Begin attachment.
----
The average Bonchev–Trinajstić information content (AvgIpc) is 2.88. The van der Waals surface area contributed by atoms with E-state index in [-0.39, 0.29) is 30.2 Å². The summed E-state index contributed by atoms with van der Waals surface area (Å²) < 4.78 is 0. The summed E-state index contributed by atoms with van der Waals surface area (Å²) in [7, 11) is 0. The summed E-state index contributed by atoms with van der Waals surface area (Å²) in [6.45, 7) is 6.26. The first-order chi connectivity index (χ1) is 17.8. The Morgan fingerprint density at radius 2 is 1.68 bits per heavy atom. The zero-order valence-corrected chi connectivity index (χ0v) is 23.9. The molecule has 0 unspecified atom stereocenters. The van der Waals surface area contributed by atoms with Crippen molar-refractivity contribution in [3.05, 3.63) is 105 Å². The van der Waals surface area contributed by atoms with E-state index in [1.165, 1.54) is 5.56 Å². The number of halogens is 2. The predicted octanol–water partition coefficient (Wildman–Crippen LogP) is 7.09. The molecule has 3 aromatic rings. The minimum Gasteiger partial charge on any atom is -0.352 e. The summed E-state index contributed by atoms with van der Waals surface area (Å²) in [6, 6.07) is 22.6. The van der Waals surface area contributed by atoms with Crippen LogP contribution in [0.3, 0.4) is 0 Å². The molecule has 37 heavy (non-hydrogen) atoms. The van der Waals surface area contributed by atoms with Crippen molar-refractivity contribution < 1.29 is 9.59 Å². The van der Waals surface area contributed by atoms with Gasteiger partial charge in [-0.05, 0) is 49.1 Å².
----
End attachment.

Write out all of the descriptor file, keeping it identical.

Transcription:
The average Bonchev–Trinajstić information content (AvgIpc) is 2.88. The van der Waals surface area contributed by atoms with E-state index in [-0.39, 0.29) is 30.2 Å². The summed E-state index contributed by atoms with van der Waals surface area (Å²) < 4.78 is 0. The summed E-state index contributed by atoms with van der Waals surface area (Å²) in [7, 11) is 0. The summed E-state index contributed by atoms with van der Waals surface area (Å²) in [6.45, 7) is 6.26. The first-order chi connectivity index (χ1) is 17.8. The Morgan fingerprint density at radius 2 is 1.68 bits per heavy atom. The zero-order valence-corrected chi connectivity index (χ0v) is 23.9. The molecule has 0 unspecified atom stereocenters. The van der Waals surface area contributed by atoms with Crippen molar-refractivity contribution in [3.05, 3.63) is 105 Å². The van der Waals surface area contributed by atoms with E-state index in [1.165, 1.54) is 5.56 Å². The number of halogens is 2. The predicted octanol–water partition coefficient (Wildman–Crippen LogP) is 7.09. The molecule has 3 aromatic rings. The minimum Gasteiger partial charge on any atom is -0.352 e. The summed E-state index contributed by atoms with van der Waals surface area (Å²) in [6, 6.07) is 22.6. The van der Waals surface area contributed by atoms with Crippen LogP contribution in [0.3, 0.4) is 0 Å². The molecule has 37 heavy (non-hydrogen) atoms. The van der Waals surface area contributed by atoms with Crippen molar-refractivity contribution < 1.29 is 9.59 Å². The van der Waals surface area contributed by atoms with Gasteiger partial charge in [-0.05, 0) is 49.1 Å².